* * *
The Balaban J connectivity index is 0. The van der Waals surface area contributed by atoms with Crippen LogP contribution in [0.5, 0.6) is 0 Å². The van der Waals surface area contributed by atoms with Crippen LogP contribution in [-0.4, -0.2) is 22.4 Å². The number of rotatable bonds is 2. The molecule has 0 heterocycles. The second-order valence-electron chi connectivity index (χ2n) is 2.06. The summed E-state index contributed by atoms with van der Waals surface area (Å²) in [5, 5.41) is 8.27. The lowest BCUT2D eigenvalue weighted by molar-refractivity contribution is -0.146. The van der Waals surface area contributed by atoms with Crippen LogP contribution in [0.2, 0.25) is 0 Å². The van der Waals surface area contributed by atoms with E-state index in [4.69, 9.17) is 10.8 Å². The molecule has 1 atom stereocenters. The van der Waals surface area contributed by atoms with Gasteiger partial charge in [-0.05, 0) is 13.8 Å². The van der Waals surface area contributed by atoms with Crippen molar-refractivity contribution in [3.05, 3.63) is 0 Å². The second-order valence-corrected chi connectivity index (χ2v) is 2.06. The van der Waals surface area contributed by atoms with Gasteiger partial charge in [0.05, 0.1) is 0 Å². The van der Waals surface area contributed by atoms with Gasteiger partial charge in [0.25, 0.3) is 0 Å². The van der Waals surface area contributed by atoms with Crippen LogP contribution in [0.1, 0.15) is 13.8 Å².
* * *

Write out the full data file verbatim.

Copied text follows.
The Balaban J connectivity index is 0. The van der Waals surface area contributed by atoms with Crippen LogP contribution in [0.5, 0.6) is 0 Å². The van der Waals surface area contributed by atoms with Crippen LogP contribution in [-0.4, -0.2) is 22.4 Å². The number of rotatable bonds is 2. The molecule has 0 heterocycles. The second-order valence-electron chi connectivity index (χ2n) is 2.06. The summed E-state index contributed by atoms with van der Waals surface area (Å²) in [5, 5.41) is 8.27. The lowest BCUT2D eigenvalue weighted by molar-refractivity contribution is -0.146. The van der Waals surface area contributed by atoms with Crippen LogP contribution in [0.2, 0.25) is 0 Å². The van der Waals surface area contributed by atoms with E-state index in [4.69, 9.17) is 10.8 Å². The molecule has 1 atom stereocenters. The van der Waals surface area contributed by atoms with Gasteiger partial charge in [-0.05, 0) is 13.8 Å². The van der Waals surface area contributed by atoms with Crippen molar-refractivity contribution in [3.05, 3.63) is 0 Å². The second-order valence-corrected chi connectivity index (χ2v) is 2.06. The van der Waals surface area contributed by atoms with Gasteiger partial charge in [0.05, 0.1) is 0 Å². The van der Waals surface area contributed by atoms with Gasteiger partial charge in [0.25, 0.3) is 0 Å². The van der Waals surface area contributed by atoms with Crippen LogP contribution in [0.1, 0.15) is 13.8 Å².